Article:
Zippy thought he was a tough guy, but really he was the Charlie Chaplin of the track. He puffed himself up before each race, strutting his stuff for all to see like a champion. He would get into the starting gate with much fanfare, but then decide to wait a bit, “to see how the horses were running,” according to Felix. Or he would fight his jockey and take the long way around the track. One way or another he would lose the race, time after time after time.
After each loss, he left the track as if he had won the Triple Crown, head high and snorting. One hundred races, one hundred losses. And with each loss, Felix believed that next time would be the big pay-off.
Felix’s devotion was validated in a surprising way, but not in the way he had imagined. By the end of the book Zippy has become a folk legend, drawing thousands of visitors and filling the coffers of Old Friends farm for retired thoroughbreds with sales of Zippy Chippy memorabilia, including hats and belts and t-shirts, and a coffee mug captioned with “Winners Don’t Always Finish First.” Zippy Chippy was a star.
Thomas understands the horse-human dynamic very well and writes about horses in a most enjoyable way. I confess that, as a horse lover and author of horse books, I found myself searching for more about the story of Zippy and less about the meaning of life illustrated by assorted sports stories.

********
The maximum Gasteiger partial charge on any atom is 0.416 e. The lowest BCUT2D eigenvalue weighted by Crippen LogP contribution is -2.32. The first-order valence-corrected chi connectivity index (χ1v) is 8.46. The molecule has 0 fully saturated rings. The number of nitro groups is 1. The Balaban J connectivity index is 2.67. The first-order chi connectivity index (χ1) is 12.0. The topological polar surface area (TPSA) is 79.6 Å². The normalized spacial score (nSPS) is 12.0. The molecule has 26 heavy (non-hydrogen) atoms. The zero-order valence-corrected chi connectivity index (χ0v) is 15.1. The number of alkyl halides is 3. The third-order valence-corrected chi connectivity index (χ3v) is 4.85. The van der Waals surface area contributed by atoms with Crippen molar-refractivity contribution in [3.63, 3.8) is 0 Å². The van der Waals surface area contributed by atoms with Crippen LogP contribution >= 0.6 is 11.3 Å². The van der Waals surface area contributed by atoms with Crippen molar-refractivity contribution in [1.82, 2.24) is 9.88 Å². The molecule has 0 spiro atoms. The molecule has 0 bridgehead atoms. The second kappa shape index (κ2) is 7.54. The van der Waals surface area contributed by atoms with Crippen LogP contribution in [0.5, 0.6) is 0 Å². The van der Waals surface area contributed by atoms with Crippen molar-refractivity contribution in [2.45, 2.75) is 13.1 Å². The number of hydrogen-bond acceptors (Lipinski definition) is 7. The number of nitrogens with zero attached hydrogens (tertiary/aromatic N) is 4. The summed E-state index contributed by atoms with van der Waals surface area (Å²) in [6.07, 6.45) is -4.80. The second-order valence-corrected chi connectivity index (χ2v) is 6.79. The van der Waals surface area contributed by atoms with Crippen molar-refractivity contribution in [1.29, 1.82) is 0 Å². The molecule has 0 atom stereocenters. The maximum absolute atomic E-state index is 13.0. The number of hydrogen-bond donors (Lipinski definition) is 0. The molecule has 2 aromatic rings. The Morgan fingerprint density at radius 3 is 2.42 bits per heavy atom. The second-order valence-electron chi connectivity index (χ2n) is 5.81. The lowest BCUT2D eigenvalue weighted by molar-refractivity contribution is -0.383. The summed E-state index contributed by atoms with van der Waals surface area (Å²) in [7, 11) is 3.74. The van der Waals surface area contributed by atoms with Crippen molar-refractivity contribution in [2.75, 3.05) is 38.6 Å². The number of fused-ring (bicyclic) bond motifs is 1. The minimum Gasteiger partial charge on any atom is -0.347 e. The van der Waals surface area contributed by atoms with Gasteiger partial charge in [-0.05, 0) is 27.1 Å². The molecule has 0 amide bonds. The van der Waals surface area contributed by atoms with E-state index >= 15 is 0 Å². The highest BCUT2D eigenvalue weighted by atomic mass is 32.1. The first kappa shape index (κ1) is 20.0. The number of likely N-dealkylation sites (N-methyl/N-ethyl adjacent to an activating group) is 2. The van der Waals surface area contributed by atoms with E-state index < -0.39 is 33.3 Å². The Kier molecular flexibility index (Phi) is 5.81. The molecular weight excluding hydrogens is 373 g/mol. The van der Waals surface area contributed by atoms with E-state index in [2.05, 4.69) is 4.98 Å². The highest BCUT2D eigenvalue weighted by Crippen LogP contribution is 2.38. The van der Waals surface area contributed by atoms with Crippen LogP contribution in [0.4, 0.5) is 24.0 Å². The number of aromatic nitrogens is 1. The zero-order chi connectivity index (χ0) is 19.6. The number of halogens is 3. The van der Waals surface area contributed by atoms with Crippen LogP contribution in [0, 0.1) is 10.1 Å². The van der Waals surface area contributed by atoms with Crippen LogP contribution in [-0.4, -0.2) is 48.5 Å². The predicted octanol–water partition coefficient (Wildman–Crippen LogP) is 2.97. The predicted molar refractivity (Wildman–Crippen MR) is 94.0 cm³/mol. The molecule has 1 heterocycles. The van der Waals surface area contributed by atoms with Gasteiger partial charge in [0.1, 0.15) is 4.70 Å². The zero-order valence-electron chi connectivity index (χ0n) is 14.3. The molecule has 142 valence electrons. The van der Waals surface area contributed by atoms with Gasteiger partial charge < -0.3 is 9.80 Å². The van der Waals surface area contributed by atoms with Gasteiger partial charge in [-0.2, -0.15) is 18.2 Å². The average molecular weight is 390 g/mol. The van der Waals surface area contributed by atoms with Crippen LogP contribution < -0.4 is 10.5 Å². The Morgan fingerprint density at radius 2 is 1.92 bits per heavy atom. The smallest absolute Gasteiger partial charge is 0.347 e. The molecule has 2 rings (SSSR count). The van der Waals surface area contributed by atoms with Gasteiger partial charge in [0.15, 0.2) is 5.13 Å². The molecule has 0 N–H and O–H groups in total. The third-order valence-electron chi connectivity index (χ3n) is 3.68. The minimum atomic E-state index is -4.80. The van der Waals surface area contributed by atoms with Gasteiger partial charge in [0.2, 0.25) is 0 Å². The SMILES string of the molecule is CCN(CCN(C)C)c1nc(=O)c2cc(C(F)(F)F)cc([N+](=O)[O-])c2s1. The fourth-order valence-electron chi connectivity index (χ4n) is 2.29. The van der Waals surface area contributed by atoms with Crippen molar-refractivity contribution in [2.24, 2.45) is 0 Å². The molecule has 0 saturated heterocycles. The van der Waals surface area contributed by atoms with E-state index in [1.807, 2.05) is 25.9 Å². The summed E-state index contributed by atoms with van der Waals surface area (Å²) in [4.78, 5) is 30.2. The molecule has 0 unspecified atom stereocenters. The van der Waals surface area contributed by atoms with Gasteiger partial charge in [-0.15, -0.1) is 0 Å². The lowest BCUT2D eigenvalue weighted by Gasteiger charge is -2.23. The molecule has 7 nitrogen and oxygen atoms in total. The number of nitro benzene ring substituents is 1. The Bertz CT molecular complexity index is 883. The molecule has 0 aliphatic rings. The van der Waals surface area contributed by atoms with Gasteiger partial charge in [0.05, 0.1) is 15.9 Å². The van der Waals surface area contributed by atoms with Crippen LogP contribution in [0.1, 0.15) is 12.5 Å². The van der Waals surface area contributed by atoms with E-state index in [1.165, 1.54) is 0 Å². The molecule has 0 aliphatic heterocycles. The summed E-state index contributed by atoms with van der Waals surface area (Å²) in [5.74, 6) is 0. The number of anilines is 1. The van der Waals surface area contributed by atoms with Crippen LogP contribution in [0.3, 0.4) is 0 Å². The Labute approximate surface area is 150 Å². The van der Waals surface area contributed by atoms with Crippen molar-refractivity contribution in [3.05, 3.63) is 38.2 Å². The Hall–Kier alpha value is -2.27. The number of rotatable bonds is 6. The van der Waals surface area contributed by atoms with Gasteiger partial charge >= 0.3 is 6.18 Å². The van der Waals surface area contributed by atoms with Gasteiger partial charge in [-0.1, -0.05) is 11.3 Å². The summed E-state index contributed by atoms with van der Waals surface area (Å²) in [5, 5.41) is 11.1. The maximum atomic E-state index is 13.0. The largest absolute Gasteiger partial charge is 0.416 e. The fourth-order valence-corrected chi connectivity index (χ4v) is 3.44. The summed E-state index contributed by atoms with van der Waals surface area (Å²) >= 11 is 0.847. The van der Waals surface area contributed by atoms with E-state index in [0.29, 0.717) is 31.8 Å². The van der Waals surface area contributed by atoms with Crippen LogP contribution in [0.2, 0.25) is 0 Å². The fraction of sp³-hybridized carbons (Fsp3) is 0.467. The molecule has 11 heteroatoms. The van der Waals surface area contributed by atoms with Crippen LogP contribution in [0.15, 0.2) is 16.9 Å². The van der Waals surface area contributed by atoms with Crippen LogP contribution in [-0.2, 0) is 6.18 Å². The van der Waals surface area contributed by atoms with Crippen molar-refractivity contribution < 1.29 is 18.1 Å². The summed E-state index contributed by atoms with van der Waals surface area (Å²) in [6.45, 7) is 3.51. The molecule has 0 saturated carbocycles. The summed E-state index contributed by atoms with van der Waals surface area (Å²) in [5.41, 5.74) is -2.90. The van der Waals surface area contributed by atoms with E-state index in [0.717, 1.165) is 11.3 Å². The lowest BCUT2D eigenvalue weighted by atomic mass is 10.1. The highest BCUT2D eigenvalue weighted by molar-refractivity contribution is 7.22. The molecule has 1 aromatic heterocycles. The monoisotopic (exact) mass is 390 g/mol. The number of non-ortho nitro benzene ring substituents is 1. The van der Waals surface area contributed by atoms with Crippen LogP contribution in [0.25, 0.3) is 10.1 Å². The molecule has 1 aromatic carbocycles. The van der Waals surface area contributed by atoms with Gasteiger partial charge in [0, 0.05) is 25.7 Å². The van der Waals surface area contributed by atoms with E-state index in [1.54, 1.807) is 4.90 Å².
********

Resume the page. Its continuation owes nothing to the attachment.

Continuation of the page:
This author certainly knows his trivia. He peppers the book with unusual facts about golf and baseball and flying lawn chairs. He writes about fun-loving catcher Dave Bresnahan, who threw a potato to third while touching home base with the ball. And how Sammy Snead faked out an impressionable rookie by boasting that he placed a ball over the trees when he was his age, not mentioning that those trees had been growing for 30 years. Not to forget Eddie the Eagle, who became an Olympic hero because of his shocking incompetence and stubborn persistence.
Different people find different things funny, which makes humour the most difficult art form of all. Hats off to William Thomas for taking up the challenge. He does not shrink from puns and groaners (e.g., Zippy Chippy, the poet in motion. Okay, then: slow motion), and shows no fear of overused punch lines (e.g., Seriously? and One of these days, Alice). He repeats himself until he thinks he must finally have gotten through to his readers, then tries one more time.
As heavily underlined in the final chapters, the story of Zippy Chippy is a philosophical treatise. It is the journey, not the destination. Winning is not important; it is how you enjoy the game. Fame comes from unexpected places. In the end, if you lose well enough, you are a winner.
Not a bad way to live your life.
Zippy Chippy, the horse who lost one hundred races, is the archetype for smelling the roses along the way. He loved his job so much that he did not want the finish line to come too soon.
In the writing of The Legend of Zippy Chippy, William Thomas shares this ideology with the horse. He loved writing this book so much he did not want it to end.